Thursday, January 11, 2007

Big Mac Perspective [New York Times]

From Will Leitch, New York Times -

On a September night in 1998, Mark McGwire hit his 62nd home run of the season, breaking Roger Maris’s record in front of a frenzied crowd in St. Louis. The moment was perfect.

People forget now, but much of the joy of that night revolved around not McGwire, but Maris’s family. When Maris had broken Babe Ruth’s record in 1961, he had been showered with scorn and derision. The fanfare McGwire received 37 years later was, indirectly, an affirmation of Maris: his children, who were in Busch Stadium that night, were able to finally receive the accolades that had been denied their father. When McGwire hugged his rival Sammy Sosa and hoisted his cherubic son to the heavens, it wasn’t just a celebration; it felt as if something had been healed, a mistake corrected.

Now, of course, whenever the highlights of that night are shown, they’re usually accompanied by foreboding music and interspersed with the infamous images of McGwire and Sosa testifying before Congress about steroids. In just eight years, the night has turned from symbolizing everything that was right about sports into everything that is wrong.

Now McGwire finds himself about 300 stubborn, scolding minds away from the Hall of Fame, and Sosa is probably even farther. If you were touched by that evening, you are now supposed to feel duped — that it was all a facade that has eroded away.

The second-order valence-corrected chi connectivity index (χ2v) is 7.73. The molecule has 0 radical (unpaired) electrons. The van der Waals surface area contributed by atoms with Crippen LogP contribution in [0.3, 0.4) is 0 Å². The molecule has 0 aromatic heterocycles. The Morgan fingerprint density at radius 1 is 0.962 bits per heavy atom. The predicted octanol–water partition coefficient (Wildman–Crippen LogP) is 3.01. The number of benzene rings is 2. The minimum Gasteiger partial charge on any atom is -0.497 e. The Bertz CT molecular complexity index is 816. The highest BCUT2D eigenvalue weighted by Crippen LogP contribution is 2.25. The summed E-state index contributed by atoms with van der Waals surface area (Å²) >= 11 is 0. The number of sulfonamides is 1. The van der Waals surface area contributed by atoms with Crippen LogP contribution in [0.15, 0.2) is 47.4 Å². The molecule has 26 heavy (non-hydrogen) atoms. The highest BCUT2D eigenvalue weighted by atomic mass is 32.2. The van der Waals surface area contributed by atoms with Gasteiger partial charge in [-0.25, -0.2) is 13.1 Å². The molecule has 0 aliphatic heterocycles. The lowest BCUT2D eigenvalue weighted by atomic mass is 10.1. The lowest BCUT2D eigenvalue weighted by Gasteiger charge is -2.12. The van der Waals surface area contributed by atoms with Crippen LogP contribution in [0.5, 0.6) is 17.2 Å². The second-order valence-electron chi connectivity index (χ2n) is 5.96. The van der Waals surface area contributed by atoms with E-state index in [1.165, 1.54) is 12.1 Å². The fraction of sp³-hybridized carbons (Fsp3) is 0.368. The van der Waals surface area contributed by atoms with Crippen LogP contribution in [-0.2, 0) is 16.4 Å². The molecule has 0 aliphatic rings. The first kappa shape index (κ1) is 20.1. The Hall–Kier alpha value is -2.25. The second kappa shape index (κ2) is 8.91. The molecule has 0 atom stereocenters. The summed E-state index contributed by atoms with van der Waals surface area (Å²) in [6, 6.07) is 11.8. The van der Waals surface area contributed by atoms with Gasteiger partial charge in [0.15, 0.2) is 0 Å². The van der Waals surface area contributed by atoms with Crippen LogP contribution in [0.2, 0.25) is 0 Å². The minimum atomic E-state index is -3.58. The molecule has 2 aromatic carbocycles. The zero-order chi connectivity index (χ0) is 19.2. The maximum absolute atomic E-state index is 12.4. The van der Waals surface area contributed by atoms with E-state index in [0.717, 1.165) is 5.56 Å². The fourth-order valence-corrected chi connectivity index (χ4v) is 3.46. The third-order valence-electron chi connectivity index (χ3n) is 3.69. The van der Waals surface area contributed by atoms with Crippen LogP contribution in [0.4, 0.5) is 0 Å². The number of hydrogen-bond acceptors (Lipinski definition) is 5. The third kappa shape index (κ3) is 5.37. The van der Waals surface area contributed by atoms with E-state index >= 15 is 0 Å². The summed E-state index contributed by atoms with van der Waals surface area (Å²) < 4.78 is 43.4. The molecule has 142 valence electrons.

But it hasn’t. One name that hasn’t been mentioned much in the last few years is Tim Forneris. Remember him? He was the young groundskeeper who ended up with McGwire’s home run ball. Though collectors would have paid millions for the ball — McGwire’s 70th ultimately went for more than $3 million — Forneris, caught up in the spirit of the moment, gave it back to McGwire, saying it belonged in the Hall of Fame.

Forneris’s decision was derided by the cynics, but most fans applauded him: The moment was too inspiring and uniting to be sullied by something as ugly as rampant consumerism and greed. It was sports in its purest form, a feel-good moment that was unscripted and unrehearsed. It was perfect.

And now, if you believe the sports consensus, we’re supposed to be ashamed of that night, to see it as some dark blotch on the history of sport. But it was not, and trying to convince ourselves it was does us all a disservice.

Whatever your thoughts on steroids and McGwire’s and Sosa’s murky history with them, that night really did happen, and all the optimism and warmth that came out of it was real. Tim Forneris really did give back that ball. McGwire really did embrace his son and provide a real-life “Field of Dreams” moment for fathers and sons everywhere. (My father called me seconds after the homer and still has the game on videotape.) The Maris children really did cry and honor their tortured, maligned father. We were all touched by these moments, and why wouldn’t we be? They were real.

Sportswriters can cast their votes of “protest” all they want — and we can reserve our right to suspect they’re full of bunk. Mike Lupica of The Daily News has been a fierce voice against McGwire and Sosa and their “hypocrisy,” but he made a tidy sum off “Summer of ’98,” his memoir about following that home run chase with his sons. That night in 1998 isn’t going away and we shouldn’t pretend it didn’t happen. It did. And you know what? It was good. It was a great night.

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